Hundreds attended a celebration of life at the Red Robinson Theatre in Coquitlam, B.C., Sunday to remember Port Coquiltam teen Amanda Michelle Todd.

The 15-year-old girl committed suicide in October after suffering two years of cyberstalking, harassment and bullying.

It was an emotional day, as groups of young girls, parents and others gathered to share memories of Amanda.

Kelsey Cunningham, one of her friends, said Amanda had more supporters in life than she knew.

"Everybody loved her and a lot of people were there for her, but she just didn't realize it at the time," Cunningham said.

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Hundreds attended a celebration of Amanda Todd's life at the Red Robinson theatre in Coquitlam, B.C. (CBC)

Norm Todd, Amanda's father, gave thanks for the outpouring of support. 

"Amanda has a new journey now that willl be brighter and stronger, and she will always be with us in so many other ways," he said.

Carol Todd, Amanda's mother, held back tears as she read a letter she wrote to her "princess snowflake."

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The tribute featured a lot of singing, which Amanda's loved to do. (CBC)

Todd spoke of the kindness and compassion her daughter taught her.

Many of Amanda's friends spoke, describing her spunky personality, her love of shiny things, but also her desire to be known — a wish that came true, but only out of tragedy.

Teen's video went viral

Weeks before her death, Todd posted a poignant video to YouTube in which she detailed her plight with bullies and others who tried to manipulate her in person and online.

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Todd's video was posted weeks before she took her own life. (YouTube)

In the video, using a series of flash cards, Amanda told the story of how she was stalked online, and how a series of offline social betrayals left her feeling isolated.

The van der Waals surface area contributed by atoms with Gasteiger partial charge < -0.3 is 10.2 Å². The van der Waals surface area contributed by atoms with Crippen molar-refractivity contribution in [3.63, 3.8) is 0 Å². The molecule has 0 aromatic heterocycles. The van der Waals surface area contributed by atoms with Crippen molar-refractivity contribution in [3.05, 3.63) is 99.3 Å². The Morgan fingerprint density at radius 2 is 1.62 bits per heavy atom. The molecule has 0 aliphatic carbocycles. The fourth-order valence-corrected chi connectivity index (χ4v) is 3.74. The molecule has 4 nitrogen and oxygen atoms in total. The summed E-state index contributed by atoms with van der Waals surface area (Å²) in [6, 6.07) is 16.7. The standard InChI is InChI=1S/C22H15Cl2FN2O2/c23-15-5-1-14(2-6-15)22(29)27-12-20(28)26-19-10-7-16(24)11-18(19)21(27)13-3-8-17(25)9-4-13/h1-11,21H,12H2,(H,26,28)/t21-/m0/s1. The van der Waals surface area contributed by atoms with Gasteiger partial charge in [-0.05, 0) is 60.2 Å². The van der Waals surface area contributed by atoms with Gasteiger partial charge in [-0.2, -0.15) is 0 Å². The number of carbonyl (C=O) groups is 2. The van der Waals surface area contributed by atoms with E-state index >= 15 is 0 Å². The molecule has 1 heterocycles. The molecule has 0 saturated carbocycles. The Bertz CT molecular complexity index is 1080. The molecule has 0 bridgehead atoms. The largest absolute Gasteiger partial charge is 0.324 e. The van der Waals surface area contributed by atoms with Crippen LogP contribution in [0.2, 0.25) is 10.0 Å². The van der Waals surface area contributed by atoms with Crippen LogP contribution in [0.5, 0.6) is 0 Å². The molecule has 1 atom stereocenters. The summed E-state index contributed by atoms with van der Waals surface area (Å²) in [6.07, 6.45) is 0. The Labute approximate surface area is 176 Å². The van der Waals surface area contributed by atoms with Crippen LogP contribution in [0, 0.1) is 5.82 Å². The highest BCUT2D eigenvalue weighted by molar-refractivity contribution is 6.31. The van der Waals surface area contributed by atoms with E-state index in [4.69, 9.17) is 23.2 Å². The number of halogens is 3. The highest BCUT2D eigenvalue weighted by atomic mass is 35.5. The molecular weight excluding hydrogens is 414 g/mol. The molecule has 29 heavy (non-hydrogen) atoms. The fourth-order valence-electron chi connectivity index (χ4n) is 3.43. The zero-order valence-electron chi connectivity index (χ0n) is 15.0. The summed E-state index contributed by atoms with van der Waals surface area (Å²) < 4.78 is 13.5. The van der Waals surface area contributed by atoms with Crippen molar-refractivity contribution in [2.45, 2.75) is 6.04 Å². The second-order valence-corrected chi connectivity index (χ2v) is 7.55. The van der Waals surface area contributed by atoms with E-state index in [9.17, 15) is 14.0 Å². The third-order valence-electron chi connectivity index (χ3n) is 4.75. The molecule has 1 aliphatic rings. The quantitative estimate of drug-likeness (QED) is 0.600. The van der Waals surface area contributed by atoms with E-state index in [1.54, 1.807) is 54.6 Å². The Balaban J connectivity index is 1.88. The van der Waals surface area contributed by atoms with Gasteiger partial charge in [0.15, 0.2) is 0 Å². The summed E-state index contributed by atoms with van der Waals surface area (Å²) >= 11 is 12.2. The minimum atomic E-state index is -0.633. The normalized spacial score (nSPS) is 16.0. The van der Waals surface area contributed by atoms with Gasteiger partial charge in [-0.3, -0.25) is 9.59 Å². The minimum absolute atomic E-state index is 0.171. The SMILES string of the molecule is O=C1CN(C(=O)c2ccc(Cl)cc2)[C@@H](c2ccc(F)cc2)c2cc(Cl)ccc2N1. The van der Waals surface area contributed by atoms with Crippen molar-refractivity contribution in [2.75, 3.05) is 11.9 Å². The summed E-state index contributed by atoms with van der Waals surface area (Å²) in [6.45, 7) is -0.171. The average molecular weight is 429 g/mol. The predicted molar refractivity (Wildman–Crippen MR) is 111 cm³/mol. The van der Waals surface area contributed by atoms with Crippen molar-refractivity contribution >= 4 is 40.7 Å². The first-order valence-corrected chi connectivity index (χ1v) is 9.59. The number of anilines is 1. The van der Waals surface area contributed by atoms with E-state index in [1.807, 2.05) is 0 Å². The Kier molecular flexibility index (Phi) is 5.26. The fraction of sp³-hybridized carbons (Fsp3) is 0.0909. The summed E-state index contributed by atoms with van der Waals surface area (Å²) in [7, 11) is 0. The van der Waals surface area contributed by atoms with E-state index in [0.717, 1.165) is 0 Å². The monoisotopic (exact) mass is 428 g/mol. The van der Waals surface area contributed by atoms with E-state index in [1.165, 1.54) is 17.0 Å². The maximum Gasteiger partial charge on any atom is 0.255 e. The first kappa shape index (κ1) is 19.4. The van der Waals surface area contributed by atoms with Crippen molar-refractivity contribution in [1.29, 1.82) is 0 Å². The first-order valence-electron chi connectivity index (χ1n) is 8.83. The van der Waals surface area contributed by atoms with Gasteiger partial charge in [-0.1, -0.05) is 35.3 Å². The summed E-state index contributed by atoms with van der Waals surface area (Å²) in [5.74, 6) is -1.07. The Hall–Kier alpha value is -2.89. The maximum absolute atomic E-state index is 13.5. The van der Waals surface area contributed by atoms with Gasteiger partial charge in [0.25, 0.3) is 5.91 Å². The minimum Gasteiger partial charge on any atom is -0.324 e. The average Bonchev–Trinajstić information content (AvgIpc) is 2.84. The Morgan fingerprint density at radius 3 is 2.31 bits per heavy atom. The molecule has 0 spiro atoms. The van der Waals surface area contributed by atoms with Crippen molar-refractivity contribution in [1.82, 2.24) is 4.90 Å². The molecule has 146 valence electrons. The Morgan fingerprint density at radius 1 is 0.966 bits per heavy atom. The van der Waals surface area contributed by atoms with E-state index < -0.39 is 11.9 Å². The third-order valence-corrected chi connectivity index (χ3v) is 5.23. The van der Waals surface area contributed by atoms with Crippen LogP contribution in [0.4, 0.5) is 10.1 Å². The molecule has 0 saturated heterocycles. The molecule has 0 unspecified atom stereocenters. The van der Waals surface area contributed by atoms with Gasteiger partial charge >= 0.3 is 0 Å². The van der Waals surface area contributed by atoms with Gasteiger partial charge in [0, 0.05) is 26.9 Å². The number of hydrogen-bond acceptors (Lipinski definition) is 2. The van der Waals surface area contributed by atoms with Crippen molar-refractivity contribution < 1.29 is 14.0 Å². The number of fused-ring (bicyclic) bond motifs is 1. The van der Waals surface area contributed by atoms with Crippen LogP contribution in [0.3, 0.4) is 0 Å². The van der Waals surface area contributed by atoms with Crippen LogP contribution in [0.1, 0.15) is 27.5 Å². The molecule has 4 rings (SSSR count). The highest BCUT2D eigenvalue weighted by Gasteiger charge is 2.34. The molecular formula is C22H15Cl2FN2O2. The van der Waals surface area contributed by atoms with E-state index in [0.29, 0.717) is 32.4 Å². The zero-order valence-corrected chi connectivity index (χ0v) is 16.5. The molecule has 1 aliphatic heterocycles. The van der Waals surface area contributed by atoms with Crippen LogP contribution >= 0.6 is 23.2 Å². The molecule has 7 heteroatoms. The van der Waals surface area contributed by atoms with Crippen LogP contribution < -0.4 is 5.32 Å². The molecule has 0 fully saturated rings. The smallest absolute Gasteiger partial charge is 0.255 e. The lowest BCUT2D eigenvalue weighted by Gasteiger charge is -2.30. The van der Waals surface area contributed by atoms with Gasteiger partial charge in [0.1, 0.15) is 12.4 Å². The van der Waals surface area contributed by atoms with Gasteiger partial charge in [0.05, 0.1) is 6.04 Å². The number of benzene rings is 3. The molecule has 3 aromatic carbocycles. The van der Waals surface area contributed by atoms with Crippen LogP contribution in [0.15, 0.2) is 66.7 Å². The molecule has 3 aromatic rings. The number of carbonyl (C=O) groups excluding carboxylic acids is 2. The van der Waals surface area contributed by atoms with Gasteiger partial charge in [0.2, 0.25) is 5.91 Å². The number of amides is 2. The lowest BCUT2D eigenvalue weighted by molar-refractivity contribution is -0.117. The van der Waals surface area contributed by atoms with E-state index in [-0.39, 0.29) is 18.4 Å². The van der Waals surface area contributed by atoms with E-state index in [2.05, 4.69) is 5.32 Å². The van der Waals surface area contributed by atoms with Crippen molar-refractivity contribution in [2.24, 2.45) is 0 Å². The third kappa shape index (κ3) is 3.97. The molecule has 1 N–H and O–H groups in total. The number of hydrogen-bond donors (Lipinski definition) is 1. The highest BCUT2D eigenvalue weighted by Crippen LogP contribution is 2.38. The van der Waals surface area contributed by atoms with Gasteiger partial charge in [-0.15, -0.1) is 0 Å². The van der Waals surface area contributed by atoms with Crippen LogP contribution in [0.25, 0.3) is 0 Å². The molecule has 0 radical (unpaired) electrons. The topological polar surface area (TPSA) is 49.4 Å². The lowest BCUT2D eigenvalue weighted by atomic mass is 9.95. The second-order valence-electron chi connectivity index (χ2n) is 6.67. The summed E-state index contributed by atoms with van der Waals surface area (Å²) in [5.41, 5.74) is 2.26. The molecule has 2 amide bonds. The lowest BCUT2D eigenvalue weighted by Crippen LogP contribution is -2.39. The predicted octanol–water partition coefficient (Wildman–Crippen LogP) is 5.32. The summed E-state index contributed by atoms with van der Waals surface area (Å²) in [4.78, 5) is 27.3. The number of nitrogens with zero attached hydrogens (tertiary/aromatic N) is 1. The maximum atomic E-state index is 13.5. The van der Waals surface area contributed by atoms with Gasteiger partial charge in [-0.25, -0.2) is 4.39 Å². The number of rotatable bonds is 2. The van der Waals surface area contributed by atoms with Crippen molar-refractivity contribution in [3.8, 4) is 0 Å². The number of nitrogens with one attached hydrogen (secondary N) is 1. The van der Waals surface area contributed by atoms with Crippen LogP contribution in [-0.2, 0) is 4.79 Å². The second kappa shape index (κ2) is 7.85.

After she died, the video gained worldwide recognition and registered more than six million hits, and copies of the video re-posted to YouTube have since gained at least 16 million additional hits.

The popularity of the video caused a groundswell of support for anti-bullying measures. 

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After she died, the video gained worldwide recognition. The popularity of the video caused a groundswell of support for anti-bullying measures. (CBC)

Many of the mourners at Sunday's memorial wore pink bracelets to bring attention to the cause.

Mary Zilba, famous as one of the stars of the reality show The Real Housewives of Vancouver, was one of a number of mothers who attended the memorial who didn't know Amanda in life, but were touched — and angered — by her story all the same.

"Social media has gone over the top. I mean, we need to start making sure we're monitoring our children," she said.

Outside the theatre, yet another mother expressed the anger she felt at what happened to the Todd family.

"A lot of people should be held accountable for it. They definitely should make bullying a criminal offense. These kids need to know they can't do this without a consequence," the woman said.

The celebration of life was held nine days before what would have been Amanda's 16th birthday.

With files from the CBC's Meera Bains